In Korean peace talks, all eyes are on denuclearization. But a plan to re-link the nations’ railways could be far more transformative.
When the North and South Korean leaders had their historic meeting in April, South Korean president Moon Jae-in told North Korean leader Kim Jong Un that he would like to travel through North Korea to hike up Mt. Baekdu. In response, Kim made a surprising admission: he would be “embarrassed” to have Moon travel through North Korea, as “our transportation, honestly, would be uncomfortable.” Kim also noted how North Korea’s Olympians who participated in the PyeongChang Winter Olympics praised South Korea’s high-speed railroad.
That statement, going against the grain of the North Korean regime’s steadfast propaganda, was likely Kim’s signal that he wants to improve his country’s railways. Moon, for his part, handed Kim a thumb drive containing his plan to do just that. At the center of Moon’s “New Economic Map of the Korean Peninsula” is a railway modernization plan that’s much more than an infrastructure project. It’s a key piece in the geopolitical puzzle to connect North Korea to the world—and entice the regime to keep its promises. When it comes to the Korean Peninsula, North Korea’s denuclearization always gets top billing. The international press barely noted the importance of the other points included in the Panmunjom Declaration for peace. But the agreement to re-link the railways between the two countries has the potential to be even more transformative than the promise of a nuclear-free Korean Peninsula.
As a first step, the rail project outlined in the Panmunjom Declaration would connect the railway from Seoul to Pyongyang, passing through Kaeseong in the North. Ultimately, it would end in Shinuiju, North Korea, linking up at the border with Dandong, China. But the ultimate plan drawn up by the South Korean government is much more ambitious. It envisions an additional high-speed line from Seoul to Shinuiju via Pyongyang, along with the modernization of six other railways traversing North Korea. Currently the rails there are so decrepit that trains can only average 50 kilometers an hour, and the rails would break under heavy loads. Retrofitting would allow speeds of 100 kilometers an hour and enable heavier loads. The entire project is estimated to cost approximately US$35 billion.
South Korea’s proposal is a savvy one, crafted with geopolitical implications in mind. Most significantly, the plan would connect North Korea to China and Russia, allowing North Korea to ultimately become a crucial connector between East Asia and Europe. The Shinuiju-Dandong crossing is the hub of North Korea’s commerce with China; adding a high-speed train line would go a long way toward facilitating even more trade, in which South Korea could also participate. The renovated Manpo Line, connecting to Jian, China, would open another logistical connection between North Korea and China in addition to Dandong-Shinuiju. The improved Pyongra Line would connect to Russia’s Trans-Siberian Railroad, allowing overland freight transport from South Korea all the way to Europe, while giving Russia a piece of the action for North Korea’s economic development.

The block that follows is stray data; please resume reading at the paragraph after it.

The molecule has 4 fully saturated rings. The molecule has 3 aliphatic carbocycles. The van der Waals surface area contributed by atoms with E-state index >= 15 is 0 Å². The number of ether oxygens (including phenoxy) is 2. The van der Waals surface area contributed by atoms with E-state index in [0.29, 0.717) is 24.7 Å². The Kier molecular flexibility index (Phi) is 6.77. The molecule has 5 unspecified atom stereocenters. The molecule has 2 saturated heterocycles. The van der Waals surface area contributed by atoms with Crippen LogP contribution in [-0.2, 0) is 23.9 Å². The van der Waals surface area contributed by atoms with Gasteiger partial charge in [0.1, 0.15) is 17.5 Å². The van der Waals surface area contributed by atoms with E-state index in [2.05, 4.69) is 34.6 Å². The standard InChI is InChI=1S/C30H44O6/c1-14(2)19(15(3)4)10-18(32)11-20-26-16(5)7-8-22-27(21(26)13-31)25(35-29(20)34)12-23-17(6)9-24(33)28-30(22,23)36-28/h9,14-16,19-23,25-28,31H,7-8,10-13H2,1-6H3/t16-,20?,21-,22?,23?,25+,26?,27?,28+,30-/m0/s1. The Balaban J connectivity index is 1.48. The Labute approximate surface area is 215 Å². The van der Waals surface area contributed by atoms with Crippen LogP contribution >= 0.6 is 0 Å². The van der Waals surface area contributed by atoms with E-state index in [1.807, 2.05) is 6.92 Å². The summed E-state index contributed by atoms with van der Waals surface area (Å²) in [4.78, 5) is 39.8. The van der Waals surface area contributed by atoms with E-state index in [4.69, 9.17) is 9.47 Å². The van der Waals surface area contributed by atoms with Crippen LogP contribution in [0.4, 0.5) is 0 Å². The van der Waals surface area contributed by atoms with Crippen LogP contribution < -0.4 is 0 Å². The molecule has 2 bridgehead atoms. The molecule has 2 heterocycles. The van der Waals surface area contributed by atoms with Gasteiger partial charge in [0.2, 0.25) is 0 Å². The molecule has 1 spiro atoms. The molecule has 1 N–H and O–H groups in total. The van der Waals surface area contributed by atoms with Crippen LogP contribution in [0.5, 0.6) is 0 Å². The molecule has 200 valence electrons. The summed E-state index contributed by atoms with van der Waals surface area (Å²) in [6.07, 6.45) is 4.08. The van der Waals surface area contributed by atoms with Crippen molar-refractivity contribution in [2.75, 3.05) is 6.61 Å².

Taken together, these new connections raise the stakes that China and Russia have in North Korea—and that would incentivize them to ensure that North Korea remains stable and keeps the trains running. North Korea would share in these benefits, as its cities on these trade routes likely develop along the way. The Pyongra Line, for example, would connect South Korea’s two largest cities (Seoul and Busan) to North Korea’s third largest city (Chongjin) and its industrial zone with the highest GDP per capita (Rajin). A plan that boosts the economic power of these cities could have a welcome knock-on effect: reducing the influence of the dictatorial decision-makers in Pyongyang.
Of course, with anything concerning North Korea, grand hopes must be accompanied by maximal caution. North Korea is where the best-laid plans go to wither and die. A version of the inter-Korean railway plan has existed for a while; the two Koreas even had a test run for the rail link in May 2007, having two trains cross the demilitarized zone on two spots. Further development stalled, however, because of the overall deterioration of the relationship between the two nations.
Yet there are reasons to be cautiously optimistic this time around. For starters, both South and North Korea specifically want this project. It’s also consistent with what their neighboring countries want as well. China is raring to begin the One Belt One Road Initiative, a massive infrastructure project that would enhance the physical connection between Europe and Asia. The inter-Korean railway could serve as the eastern extension, creating the overland connection between South Korea and the prosperous Chinese cities across the Yellow Sea from the Korean Peninsula, including Beijing and Shanghai.
A stable inter-Korean railway may also motivate Japan to finally begin working on the Korea-Japan undersea tunnel, a project that had been under discussion since the 1980s. If built, it would be the longest undersea tunnel in the world, more than four times the length of the Channel Tunnel between France and the United Kingdom. According to the South Korean government, the inter-Korean railway plan caught the attention of both the Asian Infrastructure Investment Bank and the Asian Development Bank—respectively led by China and Japan, with many other member nations—indicating international support for the inter-Korean railway plan.
As wild as it sounds, we may see within our lifetime a Trans-Eurasian train ride from Tokyo to London—with a pit stop in Pyongyang for its delicious cold noodles.